The worst offenders were Tesco’s caramelised onion hummus which, at 1.6 g, contains more salt per 100g (1.53g) than 4 packets of ready salted crisps.Marks & Spencer’s caramelised onion hummus also contains over a quarter of the daily maximum recommended intake for salt (1.53 g)
Premium brand Sabra’s aubergine-based Baba Ganoush has 1.6 g salt.
Of the 108 hummus products analysed, not a single one scored a green traffic light for salt.
“One portion of Waitrose’s Cheese and Chive dip contains more total fat than a Big Mac!,” said CASH.
There are also significant differences in the salt content within dip categories, with Waitrose’s Essential Reduced Fat Sour Cream & Chive containing 0.25 g per 100 g compared to 0.75 g per 100 g for Asda’s 30% Less Fat Sour Cream & Chive Dip.
However, the organisation also praised some products for their low salt levels. The Co-operative’s Salsa contains just 0.3 g and Lidl’s red pepper hummus has 0.43 g.
Traditionally, the Middle Eastern dip hummus is made with chickpeas, tahini, olive oil, lemon juice, garlic and salt making it a healthy snack high in protein and monounsaturated fats.
However industrial versions are often high in saturated fats. French retailer Monoprix’s private label version contains more white cheese and rapeseed oil than it does olive oil.
Where the products in question did not display an on-pack red, amber or green traffic light – the scheme is voluntary – CASH used the Department of Health’s guidance for front of pack nutrition labelling to work out the applicable colour.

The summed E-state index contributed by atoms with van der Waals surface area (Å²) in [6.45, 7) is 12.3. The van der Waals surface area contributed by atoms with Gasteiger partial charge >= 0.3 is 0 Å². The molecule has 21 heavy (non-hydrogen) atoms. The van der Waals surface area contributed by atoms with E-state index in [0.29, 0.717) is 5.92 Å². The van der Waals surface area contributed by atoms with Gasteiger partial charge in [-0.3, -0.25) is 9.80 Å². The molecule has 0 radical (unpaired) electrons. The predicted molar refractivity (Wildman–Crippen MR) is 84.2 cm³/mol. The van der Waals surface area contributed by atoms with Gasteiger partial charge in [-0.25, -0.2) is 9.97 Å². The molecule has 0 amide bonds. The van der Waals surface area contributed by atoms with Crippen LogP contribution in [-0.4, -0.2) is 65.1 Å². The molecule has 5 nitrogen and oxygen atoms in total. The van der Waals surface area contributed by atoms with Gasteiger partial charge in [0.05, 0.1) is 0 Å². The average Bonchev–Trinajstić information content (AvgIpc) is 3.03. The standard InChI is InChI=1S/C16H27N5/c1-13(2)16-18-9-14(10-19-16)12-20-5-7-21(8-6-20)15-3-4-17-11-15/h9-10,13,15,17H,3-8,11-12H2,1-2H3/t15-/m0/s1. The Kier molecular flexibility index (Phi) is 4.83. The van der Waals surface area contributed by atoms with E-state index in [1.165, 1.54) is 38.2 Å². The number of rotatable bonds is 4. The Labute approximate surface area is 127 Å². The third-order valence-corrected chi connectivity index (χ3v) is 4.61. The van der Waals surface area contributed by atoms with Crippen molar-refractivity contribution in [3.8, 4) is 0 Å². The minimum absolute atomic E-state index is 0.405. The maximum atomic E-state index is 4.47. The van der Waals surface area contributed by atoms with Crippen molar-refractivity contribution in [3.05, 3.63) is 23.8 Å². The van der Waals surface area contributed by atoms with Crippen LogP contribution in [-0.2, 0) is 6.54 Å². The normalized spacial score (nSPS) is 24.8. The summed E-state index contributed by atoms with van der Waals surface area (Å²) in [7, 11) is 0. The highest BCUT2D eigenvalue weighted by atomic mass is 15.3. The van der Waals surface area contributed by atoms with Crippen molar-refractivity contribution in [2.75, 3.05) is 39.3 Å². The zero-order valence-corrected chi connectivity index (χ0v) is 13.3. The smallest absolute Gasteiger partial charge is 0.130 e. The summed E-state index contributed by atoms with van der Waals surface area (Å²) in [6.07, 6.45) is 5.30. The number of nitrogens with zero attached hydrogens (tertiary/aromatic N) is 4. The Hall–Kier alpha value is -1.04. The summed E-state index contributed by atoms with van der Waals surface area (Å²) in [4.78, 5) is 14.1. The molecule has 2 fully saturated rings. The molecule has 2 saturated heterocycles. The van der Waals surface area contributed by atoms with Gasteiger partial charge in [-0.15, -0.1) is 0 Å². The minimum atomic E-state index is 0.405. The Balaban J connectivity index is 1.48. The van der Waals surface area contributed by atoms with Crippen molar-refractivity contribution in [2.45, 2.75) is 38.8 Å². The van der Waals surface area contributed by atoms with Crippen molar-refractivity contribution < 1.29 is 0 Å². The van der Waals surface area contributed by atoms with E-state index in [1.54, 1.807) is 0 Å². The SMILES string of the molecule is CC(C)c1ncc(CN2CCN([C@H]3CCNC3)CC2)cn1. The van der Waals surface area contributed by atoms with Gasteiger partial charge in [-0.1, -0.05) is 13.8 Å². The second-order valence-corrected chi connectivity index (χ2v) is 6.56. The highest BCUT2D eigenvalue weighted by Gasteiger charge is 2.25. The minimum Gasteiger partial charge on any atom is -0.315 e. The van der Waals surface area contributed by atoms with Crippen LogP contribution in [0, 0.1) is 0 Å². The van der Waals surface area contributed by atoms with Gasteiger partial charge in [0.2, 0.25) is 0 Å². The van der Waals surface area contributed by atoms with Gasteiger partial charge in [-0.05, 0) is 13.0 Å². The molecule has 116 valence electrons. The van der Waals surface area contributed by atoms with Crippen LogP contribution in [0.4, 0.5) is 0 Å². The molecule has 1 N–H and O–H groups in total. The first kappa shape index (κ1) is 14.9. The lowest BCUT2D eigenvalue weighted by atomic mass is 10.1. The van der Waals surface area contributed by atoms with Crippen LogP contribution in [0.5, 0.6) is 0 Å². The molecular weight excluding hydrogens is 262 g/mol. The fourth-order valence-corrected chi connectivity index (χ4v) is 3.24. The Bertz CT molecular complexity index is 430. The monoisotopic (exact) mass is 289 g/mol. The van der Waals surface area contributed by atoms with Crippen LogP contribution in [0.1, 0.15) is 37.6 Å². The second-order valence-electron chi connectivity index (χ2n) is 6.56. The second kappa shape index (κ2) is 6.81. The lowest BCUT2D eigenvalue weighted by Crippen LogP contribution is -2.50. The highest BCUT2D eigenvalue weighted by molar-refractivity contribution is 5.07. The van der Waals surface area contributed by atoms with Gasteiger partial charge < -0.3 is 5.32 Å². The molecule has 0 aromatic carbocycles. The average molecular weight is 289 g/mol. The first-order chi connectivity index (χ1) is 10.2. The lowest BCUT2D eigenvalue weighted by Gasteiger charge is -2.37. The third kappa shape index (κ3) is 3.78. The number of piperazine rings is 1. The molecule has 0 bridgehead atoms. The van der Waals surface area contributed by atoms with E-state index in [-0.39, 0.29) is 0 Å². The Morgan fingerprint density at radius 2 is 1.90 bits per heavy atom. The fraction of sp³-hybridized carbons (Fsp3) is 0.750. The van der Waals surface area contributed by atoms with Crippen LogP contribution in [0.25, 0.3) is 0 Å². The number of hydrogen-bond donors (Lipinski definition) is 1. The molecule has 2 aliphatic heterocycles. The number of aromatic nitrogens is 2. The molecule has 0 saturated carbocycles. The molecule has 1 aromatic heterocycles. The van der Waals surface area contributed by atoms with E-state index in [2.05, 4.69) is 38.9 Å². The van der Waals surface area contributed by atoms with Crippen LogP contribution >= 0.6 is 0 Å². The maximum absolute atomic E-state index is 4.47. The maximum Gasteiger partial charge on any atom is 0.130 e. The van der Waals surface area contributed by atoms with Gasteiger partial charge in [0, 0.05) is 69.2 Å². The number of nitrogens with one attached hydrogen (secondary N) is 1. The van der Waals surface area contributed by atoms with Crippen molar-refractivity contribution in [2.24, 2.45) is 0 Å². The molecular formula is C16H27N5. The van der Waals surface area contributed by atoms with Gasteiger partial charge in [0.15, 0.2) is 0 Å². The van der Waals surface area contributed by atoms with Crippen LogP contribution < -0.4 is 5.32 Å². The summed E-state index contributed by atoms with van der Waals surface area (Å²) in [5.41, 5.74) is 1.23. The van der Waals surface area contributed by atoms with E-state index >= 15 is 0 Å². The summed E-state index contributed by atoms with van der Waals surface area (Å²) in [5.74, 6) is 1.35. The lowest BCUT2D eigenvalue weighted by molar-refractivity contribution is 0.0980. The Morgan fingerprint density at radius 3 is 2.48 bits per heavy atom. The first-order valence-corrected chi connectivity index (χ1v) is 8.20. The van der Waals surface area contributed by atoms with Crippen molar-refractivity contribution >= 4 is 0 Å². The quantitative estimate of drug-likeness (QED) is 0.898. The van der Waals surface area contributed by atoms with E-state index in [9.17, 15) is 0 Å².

CASH nutritionist and campaign manager, Sonia Pombo, told FoodNavigator that although use of the traffic light labelling could be seen as a way industry is being transparent, it is not necessarily read understandable for all consumers. Reformulation would be more effective, she said.
“It is mostly the ‘healthy well’ that will take the time to read labels and compare products. What we need is for food manufacturers to collectively reformulate all their products and gradually reduce the amount of salt and fat in their foods, so that everyone benefits. This would include the lower socioeconomic groups, who are more at risk of suffering from health implications associated with a poor diet.”
“This is worrying because people may perceive them to be healthy and may purchase them under the impression that they are ‘healthier’ than crisps or other foods,” Pombo said.
They are also often eaten with unhealthy snacks, such as nachos, giving people a double whammy of salt and fat, she added.
In the firing line
A vocal proponent of reformulation to reduce consumption levels of salt, fat and sugar, CASH regularly conducts surveys of commonly eaten food products available on the UK market to see how they fare for healthiness, often picking foods that consumers may not necessarily associate with high
levels of salt, sugar and fat.
It also zoomed in on the varying amounts of sugar in soda drinks of the same brand across different countries which can be as much as 29 g. A can of Sprite in Thailand contains 47 g of sugar per 330 ml while in Poland and Austria it has 19 g.
CASH encouraged consumers to be label savvy, taking the time to look at ingredient lists and nutrition information rather than simply opting for the low-fat versions of dips which may be high in salt.
It also urged people to make their own dips and eat them with vegetable sticks rather than crisps, nachos or breadsticks.